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Why has Nucor performed so well in the past?

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Introduction

Kirrily Van Riel Why has Nucor performed so well in the past? The following section discusses the reasons that Nucor has been able to perform so well in the past. It examines the internal and external (industry) factors impacting success. Industry Analysis This section examines industry forces using Porters Five Forces Analysis (See Appendix 1). Porters Analysis illustrates that both Industry Competition and Barrier to Entry are HIGH. Threat of Substitutes and Buyer Power are Medium and Supplier Power is Low (See Appendix 1 for detailed analysis). However, even in the face of such stable and fiercely competitive market, Nucor was continually able to maintain its strong position within the industry. Thus we now look to Nucor's internal characteristics as a source for competitive advantage. Internal Analysis This section compares Nucor's superior resources and capabilities to its competitors, and discusses how it has exploited them for competitive advantage. Resources Capabilities * Strong Financials Resources with forecasted growth in cash flows further strengthening its investment or borrowing capacity. * Pioneering technology and technical sophistication in Thin Slab casting * Critical Mass of existing Mills and geographic locations in proximity to customer base. * Its reputation, brand equity and relationships with suppliers within the industry. * Its large existing customer base. * Its highly motivated workforce, build through a series of performance goals and "high powered performance incentives" (Nucor Case, 1990) * Lower cost production through pioneering technology. * Technological Superiority for greater efficiency in volume production * Rapid supply to assist in low inventory levels for customers. ...read more.

Middle

The SWOT points out that whilst Nucor's strengths far outweigh the weaknesses, so to do the threats outweigh the opportunities. Thus, by combining these factors, the market attractiveness can be illustrated in the BCG Growth Share Matrix (below). The analysis places the new market in the "Star" quadrant. Here the market is characterised by high earning potential and strong cash flows deeming the overall the market an attractive one. Economic Attractiveness An NPV model is used to assess the viability of expansion into the Thin Slab Market. A summary of the NPV analysis is attached in Appendix 3. The model identifies the project as NPV positive after 11 years. It also makes some assumptions about the mix of cold and hot rolled produced and the capacity and utilisation rates attainable. With these assumptions in mind there are a number of points that should be noted about the economics of the model. 1. The project is cash flow positive but only after 11 years. This is a long and unlikely lifecycle in an industry that is characterised by changing demands and technologies. 2. The discount rate 9.41% (from the case) is an unlikely one. In fact it is probably a lot higher than this, extending the payback period beyond 11 years. 3. It doesn't take into account tax implications, tax shields, or depreciation which would have a negative impact on the payback period if incorporated. 4. It assumes that revenue and cost forecasts remain constant over the payback period which is an unlikely scenario. ...read more.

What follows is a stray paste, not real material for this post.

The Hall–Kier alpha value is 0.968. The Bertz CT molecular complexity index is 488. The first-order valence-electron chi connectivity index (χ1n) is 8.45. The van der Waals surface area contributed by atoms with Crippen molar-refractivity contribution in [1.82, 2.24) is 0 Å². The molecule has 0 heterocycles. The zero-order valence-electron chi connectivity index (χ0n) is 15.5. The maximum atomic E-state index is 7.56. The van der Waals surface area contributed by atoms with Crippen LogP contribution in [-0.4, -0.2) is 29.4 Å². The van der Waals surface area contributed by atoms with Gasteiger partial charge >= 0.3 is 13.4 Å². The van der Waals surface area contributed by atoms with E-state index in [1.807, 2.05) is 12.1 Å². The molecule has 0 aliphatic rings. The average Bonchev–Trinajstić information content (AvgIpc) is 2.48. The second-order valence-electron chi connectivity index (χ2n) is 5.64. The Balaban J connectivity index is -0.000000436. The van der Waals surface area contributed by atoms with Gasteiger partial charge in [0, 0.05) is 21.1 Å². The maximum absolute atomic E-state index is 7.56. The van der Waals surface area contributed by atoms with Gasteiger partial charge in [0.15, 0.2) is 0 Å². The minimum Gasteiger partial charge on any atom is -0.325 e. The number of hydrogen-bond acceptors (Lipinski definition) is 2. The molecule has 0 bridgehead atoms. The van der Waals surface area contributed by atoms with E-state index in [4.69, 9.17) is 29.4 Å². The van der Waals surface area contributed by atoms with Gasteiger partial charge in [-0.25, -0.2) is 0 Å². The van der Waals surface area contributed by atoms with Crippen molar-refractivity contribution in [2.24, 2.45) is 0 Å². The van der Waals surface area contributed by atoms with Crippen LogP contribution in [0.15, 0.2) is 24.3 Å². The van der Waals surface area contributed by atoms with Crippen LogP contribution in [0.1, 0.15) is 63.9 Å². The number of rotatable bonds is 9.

Conclusion

In addition there are many factors working against sustaining competitive advantage and not many for this argument. However, the fact is that we know Nucor entered the TSC market and made significant profits through the early 2000's. But, given the economics of the model, and all the factors adding up to no-one would ever recommend to go ahead with the investment. Hindsight is brilliant though so perhaps Nucor had its disposal more information than was disclosed at the time of the case, or maybe Nucor just kept a strong focus on their strategy of, "building steel plants economically and operate them efficiently." (Nucor Case, 1990) STRENGTHS OPPORTUNITIES * Size and Scale - Largest Mini Mill & 2nd Largest Steel Producer in US. * Low Cost Leadership Strategy * Quality and Reputation: Reputation for consistency in quality * Technological Leadership - Pioneering of Thin Slab Casting for competitive edge * Financial Strength - For growth and acquisitions * First Mover Advantage - First plant in the world for thin slab casting * Geographical Strength - Location of Mini Mills to customer base * Organisational Culture - Strong focus on employee relations, training, reward and recognition * Diversification Opportunities - Move into manufacturing to take advantage of vertical integration * Technological Development - Advanced technical capabilities for new markets and products * Financial Strength - ability to buy out small operators for further growth WEAKNESSES THREATS * Resource Dependency - Scrap Metal * Organisational Structure - Highly decentralised impacting its growth potential * Resources and Capabilities - geared around narrow product range - risk to further diversification and growth * Cost of Resources - Rising Price and reducing availability of scrap metal, rising costs of energy. ...read more.

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